What do tube amplifiers have to do with digital marketing?
It turns out the analog world of tube circuits is more like the real world of marketing and advertising than the clean, digital, “Big Data” world we’d like to believe we operate in.
Give me just a minute to explain.
First, Thank You to Uncle Doug!
I’ve wanted to build my own tube amplifier for a while, but I’ve never been able to understand how tubes and analog circuitry works–mostly because I didn’t take the time. I recently stumbled on a great series of videos by YouTube contributor Uncle Doug.
After watching his videos closely and taking some notes, I believe that I’m pretty close to being able to take a basic circuit–like the Fender 5F1 Champ–and make a few modifications to tweak the circuit to my taste.
So thank you Uncle Doug, for being so generous with your knowledge and taking the time to share it in a way that we can all understand!
But what the heck does supposedly archaic technology from early last century have anything to do with digital marketing?
It’s Not All Ones and Zeroes
The first reminder is that anything worthwhile, like marketing results or guitar tone, isn’t just the result of passing a number of logical steps.
The wiring in the human brain doesn’t run on Boolean logic. There are no truth tables in our heads that we use for decision-making. We can be fooled into making very different decisions simply based on the context in which the information is presented. We might even miss the information completely or we might not take any action at all.
Many times, the result of asking a person why they did or didn’t make a decision based on the marketing messages is “I don’t know.” Yes, they knew the benefits, feature set, price compared to competition and so forth. But the output of the human circuit sometimes doesn’t make sense.
Just like guitar tone!
Why does a particular amp yield one result, but another of the exact same model can yield a totally different sound and–important to a guitarist–feel? It’s because the interaction between the components has a big impact. Components can start out with different values or drift over time. The voltage can vary, creating further variance. The humidity in the air can change how the speaker cone reacts to the signal from the output transformer. And on and on.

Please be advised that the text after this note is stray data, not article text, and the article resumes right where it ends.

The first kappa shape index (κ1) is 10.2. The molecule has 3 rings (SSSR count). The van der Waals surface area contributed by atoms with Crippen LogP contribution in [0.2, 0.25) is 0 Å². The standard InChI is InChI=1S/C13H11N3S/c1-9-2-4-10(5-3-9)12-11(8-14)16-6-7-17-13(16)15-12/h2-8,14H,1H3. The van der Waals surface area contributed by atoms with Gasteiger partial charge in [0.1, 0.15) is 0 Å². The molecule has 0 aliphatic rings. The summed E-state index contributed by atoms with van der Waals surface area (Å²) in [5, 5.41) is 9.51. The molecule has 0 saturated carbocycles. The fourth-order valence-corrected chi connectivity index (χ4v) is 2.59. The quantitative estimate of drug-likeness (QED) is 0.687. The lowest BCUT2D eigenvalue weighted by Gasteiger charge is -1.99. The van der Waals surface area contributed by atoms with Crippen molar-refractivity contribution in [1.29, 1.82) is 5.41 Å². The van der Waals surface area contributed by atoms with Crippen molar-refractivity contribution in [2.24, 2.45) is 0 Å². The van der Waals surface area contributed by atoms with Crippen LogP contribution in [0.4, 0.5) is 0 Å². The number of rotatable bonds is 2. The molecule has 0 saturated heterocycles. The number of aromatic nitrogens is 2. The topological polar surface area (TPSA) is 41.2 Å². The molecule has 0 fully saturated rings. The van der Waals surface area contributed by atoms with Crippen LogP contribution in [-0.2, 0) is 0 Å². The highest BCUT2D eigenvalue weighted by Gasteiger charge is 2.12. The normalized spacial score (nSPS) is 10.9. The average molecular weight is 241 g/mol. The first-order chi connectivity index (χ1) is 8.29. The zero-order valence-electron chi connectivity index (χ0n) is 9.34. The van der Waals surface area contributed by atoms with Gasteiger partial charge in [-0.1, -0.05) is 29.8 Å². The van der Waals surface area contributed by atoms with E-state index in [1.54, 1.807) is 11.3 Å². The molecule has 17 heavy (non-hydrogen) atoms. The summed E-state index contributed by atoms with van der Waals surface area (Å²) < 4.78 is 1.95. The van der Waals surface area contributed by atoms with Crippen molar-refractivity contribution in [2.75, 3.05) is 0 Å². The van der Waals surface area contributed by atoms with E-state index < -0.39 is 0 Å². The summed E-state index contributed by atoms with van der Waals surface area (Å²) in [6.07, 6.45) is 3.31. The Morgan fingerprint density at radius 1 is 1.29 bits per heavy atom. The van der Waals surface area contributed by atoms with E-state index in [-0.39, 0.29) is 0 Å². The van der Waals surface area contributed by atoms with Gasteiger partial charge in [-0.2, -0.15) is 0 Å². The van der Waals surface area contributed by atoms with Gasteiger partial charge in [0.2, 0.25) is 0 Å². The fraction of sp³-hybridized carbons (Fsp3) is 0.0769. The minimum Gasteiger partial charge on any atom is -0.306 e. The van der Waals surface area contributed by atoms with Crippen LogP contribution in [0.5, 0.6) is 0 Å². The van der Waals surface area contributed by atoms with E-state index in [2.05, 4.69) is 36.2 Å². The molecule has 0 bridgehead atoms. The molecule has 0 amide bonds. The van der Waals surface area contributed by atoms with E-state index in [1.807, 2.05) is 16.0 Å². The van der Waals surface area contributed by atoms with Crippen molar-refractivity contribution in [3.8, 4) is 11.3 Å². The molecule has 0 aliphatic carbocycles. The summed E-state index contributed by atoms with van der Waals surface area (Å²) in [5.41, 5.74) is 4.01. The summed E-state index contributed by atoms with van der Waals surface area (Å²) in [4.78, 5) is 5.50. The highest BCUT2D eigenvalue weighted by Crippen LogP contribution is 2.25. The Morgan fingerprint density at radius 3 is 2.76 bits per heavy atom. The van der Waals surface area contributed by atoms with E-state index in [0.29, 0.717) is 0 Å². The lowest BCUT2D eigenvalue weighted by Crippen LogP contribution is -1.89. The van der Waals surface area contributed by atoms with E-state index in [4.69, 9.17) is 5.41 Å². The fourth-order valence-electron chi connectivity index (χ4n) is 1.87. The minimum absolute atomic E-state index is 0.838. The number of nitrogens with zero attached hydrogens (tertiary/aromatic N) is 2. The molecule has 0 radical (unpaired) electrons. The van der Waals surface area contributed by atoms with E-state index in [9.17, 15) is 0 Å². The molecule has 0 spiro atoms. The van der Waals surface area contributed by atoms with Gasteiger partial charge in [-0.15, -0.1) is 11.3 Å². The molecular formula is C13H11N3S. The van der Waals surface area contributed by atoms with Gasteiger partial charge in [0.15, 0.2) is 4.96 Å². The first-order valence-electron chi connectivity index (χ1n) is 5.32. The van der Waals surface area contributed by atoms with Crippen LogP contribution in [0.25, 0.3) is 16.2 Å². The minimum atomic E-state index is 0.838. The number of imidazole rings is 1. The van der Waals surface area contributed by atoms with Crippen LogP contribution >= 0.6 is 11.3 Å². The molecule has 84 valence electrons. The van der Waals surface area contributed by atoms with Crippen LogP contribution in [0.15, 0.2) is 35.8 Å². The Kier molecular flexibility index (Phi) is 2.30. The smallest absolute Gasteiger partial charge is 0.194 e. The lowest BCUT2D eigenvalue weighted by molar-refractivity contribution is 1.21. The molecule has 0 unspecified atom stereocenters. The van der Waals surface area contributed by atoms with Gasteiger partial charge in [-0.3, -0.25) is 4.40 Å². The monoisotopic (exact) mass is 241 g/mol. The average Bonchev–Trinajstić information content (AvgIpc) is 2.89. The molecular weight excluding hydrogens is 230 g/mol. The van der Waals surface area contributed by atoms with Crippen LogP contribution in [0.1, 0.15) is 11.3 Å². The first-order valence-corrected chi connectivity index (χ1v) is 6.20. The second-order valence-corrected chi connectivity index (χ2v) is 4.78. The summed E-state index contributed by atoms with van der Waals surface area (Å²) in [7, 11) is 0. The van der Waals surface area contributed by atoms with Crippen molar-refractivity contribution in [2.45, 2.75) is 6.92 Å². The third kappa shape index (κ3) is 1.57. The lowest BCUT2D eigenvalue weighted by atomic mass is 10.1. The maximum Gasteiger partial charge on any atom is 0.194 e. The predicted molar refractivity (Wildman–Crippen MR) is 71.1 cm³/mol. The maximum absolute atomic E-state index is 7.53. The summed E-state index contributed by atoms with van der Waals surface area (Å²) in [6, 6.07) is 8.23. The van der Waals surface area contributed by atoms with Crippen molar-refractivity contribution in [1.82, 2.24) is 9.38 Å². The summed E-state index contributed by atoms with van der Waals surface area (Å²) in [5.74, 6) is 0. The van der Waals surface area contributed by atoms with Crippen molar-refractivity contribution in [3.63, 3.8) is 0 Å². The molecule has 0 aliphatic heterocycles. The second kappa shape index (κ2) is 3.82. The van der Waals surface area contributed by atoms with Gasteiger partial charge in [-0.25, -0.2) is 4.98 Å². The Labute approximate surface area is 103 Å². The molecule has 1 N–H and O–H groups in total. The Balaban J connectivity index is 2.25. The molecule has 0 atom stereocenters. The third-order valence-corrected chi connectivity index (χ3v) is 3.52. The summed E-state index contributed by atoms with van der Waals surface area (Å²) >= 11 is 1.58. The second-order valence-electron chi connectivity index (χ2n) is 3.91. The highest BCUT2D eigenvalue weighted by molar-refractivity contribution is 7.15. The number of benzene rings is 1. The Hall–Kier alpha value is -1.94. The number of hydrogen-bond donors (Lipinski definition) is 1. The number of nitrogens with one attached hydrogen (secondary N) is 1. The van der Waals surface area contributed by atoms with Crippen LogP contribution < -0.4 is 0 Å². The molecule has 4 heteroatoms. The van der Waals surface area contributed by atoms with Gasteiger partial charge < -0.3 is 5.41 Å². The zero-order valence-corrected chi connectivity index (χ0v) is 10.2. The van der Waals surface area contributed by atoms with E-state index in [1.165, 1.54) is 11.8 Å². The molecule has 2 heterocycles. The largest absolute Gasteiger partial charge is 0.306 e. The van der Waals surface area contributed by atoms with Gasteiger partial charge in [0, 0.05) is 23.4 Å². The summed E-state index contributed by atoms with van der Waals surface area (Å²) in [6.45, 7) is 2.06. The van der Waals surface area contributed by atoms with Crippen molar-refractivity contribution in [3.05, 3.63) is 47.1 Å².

In other words, your carefully-planned digital marketing campaign looks a like a hand-wired amp!
Complexity Adds Noise
Now think of what happens when you take that simple little circuit and start adding more. How about a feedback loop? That’s certainly useful in guitar amps and in marketing campaigns.
How about changing the tone of the campaign? A “tone stack” can be placed in a number of different places in both a guitar amp and a marketing campaign that will allow you to shape the messages that come out the other side. Adding more controls to fine-tune your campaign or your amp’s tone can be a great idea to help you deliver exactly the results you want.
But what happens as you add more complexity to your amp’s circuit? First, you’re likely to build in some hum and buzz (noise) into the output. Second, it’s very hard to predict how or even if that noise will manifest itself. Sometimes you just have to try to build the amp or campaign and see where extraneous noise gets introduced and then trouble-shoot it.
What’s important is to build your circuit or campaign piece-by-piece, understanding what each piece does. That way, when the unexpected noise shows up to drown out your beautiful signal, you’ll have a troubleshooting roadmap ready.
Plug It In: The Only Way to Know
You can use all the tools at your disposal to design the marketing machine for your organization. But the only way to know if your machine works as designed is to use it. Like building an amp, one can only spend so much time at the drafting table as you build your marketing systems and campaigns.
You might not get it right from the first chord. But if you understand your circuit and haven’t made it unnecessarily complex, you’ll get your tone and your marketing results.
Takeaway: Marketing like guitar amp design, isn’t Boolean. Weird stuff can and will happen, regardless of what you input. Understand your circuit as you design it and you’ll be able to fine-tune it to get the results you want.
Amps 101 From Uncle Doug
If you’re interested in building amps, or are even just interested in seeing what I’m blathering about, I recommend you watch Uncle Doug’s excellent videos. Here’s a suggested viewing order for the basics of tube amplification:
Thanks again, Uncle Doug!